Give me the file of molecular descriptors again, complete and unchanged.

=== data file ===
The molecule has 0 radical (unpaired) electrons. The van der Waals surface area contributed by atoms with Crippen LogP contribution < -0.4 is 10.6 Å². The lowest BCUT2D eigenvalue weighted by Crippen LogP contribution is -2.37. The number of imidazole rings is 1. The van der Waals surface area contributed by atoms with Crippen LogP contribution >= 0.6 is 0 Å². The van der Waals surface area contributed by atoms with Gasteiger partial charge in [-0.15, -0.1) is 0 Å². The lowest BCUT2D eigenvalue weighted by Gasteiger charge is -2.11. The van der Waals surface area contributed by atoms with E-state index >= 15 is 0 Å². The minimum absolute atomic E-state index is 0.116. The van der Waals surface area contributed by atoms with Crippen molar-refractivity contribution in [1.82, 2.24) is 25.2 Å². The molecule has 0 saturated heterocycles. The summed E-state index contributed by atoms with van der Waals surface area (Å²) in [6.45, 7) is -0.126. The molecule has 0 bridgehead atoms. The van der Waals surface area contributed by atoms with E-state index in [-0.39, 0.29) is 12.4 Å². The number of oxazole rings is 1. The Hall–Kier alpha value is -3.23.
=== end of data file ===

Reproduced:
The molecule has 0 radical (unpaired) electrons. The van der Waals surface area contributed by atoms with Crippen LogP contribution < -0.4 is 10.6 Å². The lowest BCUT2D eigenvalue weighted by Crippen LogP contribution is -2.37. The number of imidazole rings is 1. The van der Waals surface area contributed by atoms with Crippen LogP contribution >= 0.6 is 0 Å². The van der Waals surface area contributed by atoms with Gasteiger partial charge in [-0.15, -0.1) is 0 Å². The lowest BCUT2D eigenvalue weighted by Gasteiger charge is -2.11. The van der Waals surface area contributed by atoms with E-state index >= 15 is 0 Å². The minimum absolute atomic E-state index is 0.116. The van der Waals surface area contributed by atoms with Crippen molar-refractivity contribution in [1.82, 2.24) is 25.2 Å². The molecule has 0 saturated heterocycles. The summed E-state index contributed by atoms with van der Waals surface area (Å²) in [6.45, 7) is -0.126. The molecule has 0 bridgehead atoms. The van der Waals surface area contributed by atoms with E-state index in [-0.39, 0.29) is 12.4 Å². The number of oxazole rings is 1. The Hall–Kier alpha value is -3.23.